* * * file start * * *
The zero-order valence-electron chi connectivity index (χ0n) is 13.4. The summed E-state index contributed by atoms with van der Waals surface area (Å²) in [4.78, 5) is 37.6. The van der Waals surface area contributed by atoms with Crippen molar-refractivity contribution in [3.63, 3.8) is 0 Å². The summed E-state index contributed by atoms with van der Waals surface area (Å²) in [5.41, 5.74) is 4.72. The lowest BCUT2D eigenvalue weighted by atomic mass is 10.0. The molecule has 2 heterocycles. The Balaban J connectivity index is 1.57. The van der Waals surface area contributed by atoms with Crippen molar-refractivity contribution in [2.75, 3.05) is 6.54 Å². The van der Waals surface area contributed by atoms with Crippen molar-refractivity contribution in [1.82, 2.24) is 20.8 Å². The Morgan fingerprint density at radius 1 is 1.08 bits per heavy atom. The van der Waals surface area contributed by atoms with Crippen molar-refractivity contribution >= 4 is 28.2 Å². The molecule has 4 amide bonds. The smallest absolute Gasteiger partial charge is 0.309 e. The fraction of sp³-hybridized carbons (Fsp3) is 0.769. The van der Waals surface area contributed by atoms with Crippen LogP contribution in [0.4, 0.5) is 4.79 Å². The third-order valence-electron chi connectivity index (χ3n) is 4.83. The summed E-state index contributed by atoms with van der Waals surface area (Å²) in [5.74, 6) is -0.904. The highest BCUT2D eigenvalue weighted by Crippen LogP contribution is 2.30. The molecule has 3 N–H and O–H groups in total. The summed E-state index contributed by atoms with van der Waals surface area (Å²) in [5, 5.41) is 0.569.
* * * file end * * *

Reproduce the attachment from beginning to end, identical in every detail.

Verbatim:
The zero-order valence-electron chi connectivity index (χ0n) is 13.4. The summed E-state index contributed by atoms with van der Waals surface area (Å²) in [4.78, 5) is 37.6. The van der Waals surface area contributed by atoms with Crippen molar-refractivity contribution in [3.63, 3.8) is 0 Å². The summed E-state index contributed by atoms with van der Waals surface area (Å²) in [5.41, 5.74) is 4.72. The lowest BCUT2D eigenvalue weighted by atomic mass is 10.0. The molecule has 2 heterocycles. The Balaban J connectivity index is 1.57. The van der Waals surface area contributed by atoms with Crippen molar-refractivity contribution in [2.75, 3.05) is 6.54 Å². The van der Waals surface area contributed by atoms with Crippen molar-refractivity contribution in [1.82, 2.24) is 20.8 Å². The Morgan fingerprint density at radius 1 is 1.08 bits per heavy atom. The van der Waals surface area contributed by atoms with Crippen molar-refractivity contribution >= 4 is 28.2 Å². The molecule has 4 amide bonds. The smallest absolute Gasteiger partial charge is 0.309 e. The fraction of sp³-hybridized carbons (Fsp3) is 0.769. The van der Waals surface area contributed by atoms with Crippen LogP contribution in [0.4, 0.5) is 4.79 Å². The third-order valence-electron chi connectivity index (χ3n) is 4.83. The summed E-state index contributed by atoms with van der Waals surface area (Å²) in [5.74, 6) is -0.904. The highest BCUT2D eigenvalue weighted by Crippen LogP contribution is 2.30. The molecule has 3 N–H and O–H groups in total. The summed E-state index contributed by atoms with van der Waals surface area (Å²) in [5, 5.41) is 0.569.